November 21, 2017

The Importance of Understanding CD Maturity Dates

CD Maturity DateEvery time you invest in a Certificate of Deposit it has a deposit date and a maturity date. It is very important that you understand what it means for your CD to mature and to know when this will happen. Cashing out on your CD before the maturity date will usually result in a penalty, such as the loss of all of the interest you have been accumulating.

What is a Maturity Date

A CD is a type of time deposit account. These accounts must be left untouched for a specified amount of time so that the invested funds can earn interest. The maturity date is the date that the CD term ends and the investor is finally able to withdraw his or her money. Just when the CD will mature, be it several months or several years, is dependent upon the CD term that one invests in.

In general, the longer the term of the CD, i.e. the further away from the maturity date it is, the higher your rate of interest will be on the CD. Earning more money by selecting long-term CDs can sound very rewarding. Just remember that once your money is deposited it is tied up on the account and, in most cases, it cannot be retrieved without incurring a penalty. The harshness of the penalty depends on the bank or credit unions, but it will range anywhere from losing the built up interest to losing some of the principle deposit as well.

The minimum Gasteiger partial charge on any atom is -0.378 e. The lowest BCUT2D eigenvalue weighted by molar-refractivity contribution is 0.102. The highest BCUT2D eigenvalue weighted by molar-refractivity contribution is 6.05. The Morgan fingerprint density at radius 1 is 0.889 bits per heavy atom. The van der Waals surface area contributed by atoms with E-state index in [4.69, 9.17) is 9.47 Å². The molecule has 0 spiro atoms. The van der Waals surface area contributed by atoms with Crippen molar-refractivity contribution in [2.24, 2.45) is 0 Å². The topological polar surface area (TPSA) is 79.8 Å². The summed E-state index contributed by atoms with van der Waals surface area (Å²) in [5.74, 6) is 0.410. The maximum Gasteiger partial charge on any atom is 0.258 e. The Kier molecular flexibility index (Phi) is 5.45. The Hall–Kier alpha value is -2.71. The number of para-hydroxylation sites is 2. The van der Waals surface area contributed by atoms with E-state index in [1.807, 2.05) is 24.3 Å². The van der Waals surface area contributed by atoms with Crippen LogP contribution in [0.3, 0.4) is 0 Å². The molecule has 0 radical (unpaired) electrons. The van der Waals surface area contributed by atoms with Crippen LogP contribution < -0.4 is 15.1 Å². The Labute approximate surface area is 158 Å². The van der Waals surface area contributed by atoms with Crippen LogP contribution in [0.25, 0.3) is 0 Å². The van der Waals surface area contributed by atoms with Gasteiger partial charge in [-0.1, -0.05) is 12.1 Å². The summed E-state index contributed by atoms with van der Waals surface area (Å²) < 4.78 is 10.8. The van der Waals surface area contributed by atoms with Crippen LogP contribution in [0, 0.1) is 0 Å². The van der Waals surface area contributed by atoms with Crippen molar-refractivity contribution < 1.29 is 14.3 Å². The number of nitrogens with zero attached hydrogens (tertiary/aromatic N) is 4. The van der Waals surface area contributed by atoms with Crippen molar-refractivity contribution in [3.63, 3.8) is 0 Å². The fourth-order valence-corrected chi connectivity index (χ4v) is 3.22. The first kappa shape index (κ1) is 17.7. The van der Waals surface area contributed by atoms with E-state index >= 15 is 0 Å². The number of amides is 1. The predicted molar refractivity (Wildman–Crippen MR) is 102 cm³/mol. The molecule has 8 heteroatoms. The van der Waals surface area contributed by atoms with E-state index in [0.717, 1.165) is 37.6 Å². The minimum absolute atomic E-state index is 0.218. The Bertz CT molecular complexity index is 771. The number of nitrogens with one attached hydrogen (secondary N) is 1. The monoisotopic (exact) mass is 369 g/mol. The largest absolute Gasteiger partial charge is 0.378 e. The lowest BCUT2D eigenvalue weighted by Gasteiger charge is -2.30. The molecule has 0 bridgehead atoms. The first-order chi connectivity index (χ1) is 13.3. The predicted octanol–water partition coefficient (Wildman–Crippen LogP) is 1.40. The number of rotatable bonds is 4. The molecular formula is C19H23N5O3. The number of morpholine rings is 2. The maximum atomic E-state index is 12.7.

Why These Dates are Important

As mentioned before it is important to know your CD maturity date so that you do not get fined for premature withdrawal. Another reason it is important is because when the time comes banks and CD lenders typically will renew the account and rollover the funds into a new deposit with the same terms. Unless you have given the bank specific instructions not to renew, you could miss out on having access to your money until the second maturity date arrives. Knowing the maturity date is crucial if you don’t want to reinvest because you need the money, or because interest rates have gone up.

In Conclusion

Understand Maturity DatesYou should take steps to understanding every part of your CD and its terms and conditions. This includes realizing what maturity dates are and knowing when yours is due to end. Be proactive by putting the end date in your phone or calendar. Banks should send out a renewal notice, but the grace period usually only lasts ten days. By educating yourself on the terms and conditions of your CD you will be able to reap the benefits and take control of your funds once they mature.